A healthy diet can be most helpful for people suffering from early onset Parkinson’s disease (PD). It can help PD fighters to maintain normal body weight, reduce constipation and boost their immune system hence decreasing risk factors for certain illnesses. Various studies have indicated that getting adequate nourishment prevents difficulties with swallowing, worsening of motor symptoms and increased weakness that often results in falls.
Whenever a PD fighter is prescribed a new medication, he should ask his physician about any dietary precautions. Certain food groups or the timing of meals can interfere with how effectively or quickly your body is able to absorb the medication.
Fundamentally, Parkinson’s is a dopamine deficiency in the brain. With this knowledge, researchers have tried testing what’s called a Protein Redistribution Diet. This diet includes high fiber and generous amounts of fruits, vegetables, whole grains, nuts, seeds, and legumes while limiting salt and saturated fat intake.
Phytochemicals found in fruits and vegetables may slow the PD progression. As most fruits and vegetables are also rich sources (vitamins A, B, C, and E) of antioxidants, they promote low severity levels in some PD patients. Cruciferous vegetables such as cauliflower, cabbage, and broccoli belong to the group of vegetables that are rich in antioxidants with neuroprotective capacity. Tomatoes, potatoes, and peppers are also associated with a reduced risk of PD in individuals who do not smoke. Fiber-rich fruits and vegetables (bananas, apples, pears, guava, beans, peas, and lentils) can help improve digestive function hence prevent constipation in PD patients.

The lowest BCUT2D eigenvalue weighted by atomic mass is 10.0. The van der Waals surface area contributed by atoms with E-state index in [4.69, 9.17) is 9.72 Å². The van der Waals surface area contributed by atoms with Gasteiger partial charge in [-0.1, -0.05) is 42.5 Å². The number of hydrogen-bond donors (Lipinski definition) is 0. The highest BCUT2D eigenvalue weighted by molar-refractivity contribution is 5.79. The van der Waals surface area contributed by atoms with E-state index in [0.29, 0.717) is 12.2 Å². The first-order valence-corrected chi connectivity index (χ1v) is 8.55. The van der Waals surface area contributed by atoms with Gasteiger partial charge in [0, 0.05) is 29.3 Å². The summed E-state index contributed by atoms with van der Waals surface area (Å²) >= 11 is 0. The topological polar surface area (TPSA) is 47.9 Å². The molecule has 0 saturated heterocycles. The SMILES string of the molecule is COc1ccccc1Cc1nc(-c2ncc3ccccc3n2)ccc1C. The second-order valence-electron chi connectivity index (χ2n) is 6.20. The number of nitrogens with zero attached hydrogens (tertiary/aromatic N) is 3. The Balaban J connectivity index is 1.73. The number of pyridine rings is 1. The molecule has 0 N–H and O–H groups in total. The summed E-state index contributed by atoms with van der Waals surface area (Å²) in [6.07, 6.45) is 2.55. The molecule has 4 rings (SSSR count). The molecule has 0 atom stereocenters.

Omega-3 rich food reduces depression in PD patients. Since Fatty fish and walnuts provide significant amounts of omega-3 fatty acids, they promote cardiovascular health and henceforth improve the PD patient’s emotional health.
Whole grains provide PD fighters with valuable amounts of fiber, B-vitamins, Zinc and Selenium, which promotes digestive health. Whole grain sources like whole grain bread, cold cereals, oatmeal, long-grain brown rice, wild rice, air-popped popcorn and barley soup enhance blood sugar levels and sustained energy.
A retrospective study state that more than three cups of tea per day result in delayed onset of motor symptoms in PD patients. Similarly, a recent study found out that caffeine consumption through about two cups of coffee a day significantly improves symptoms of the disease.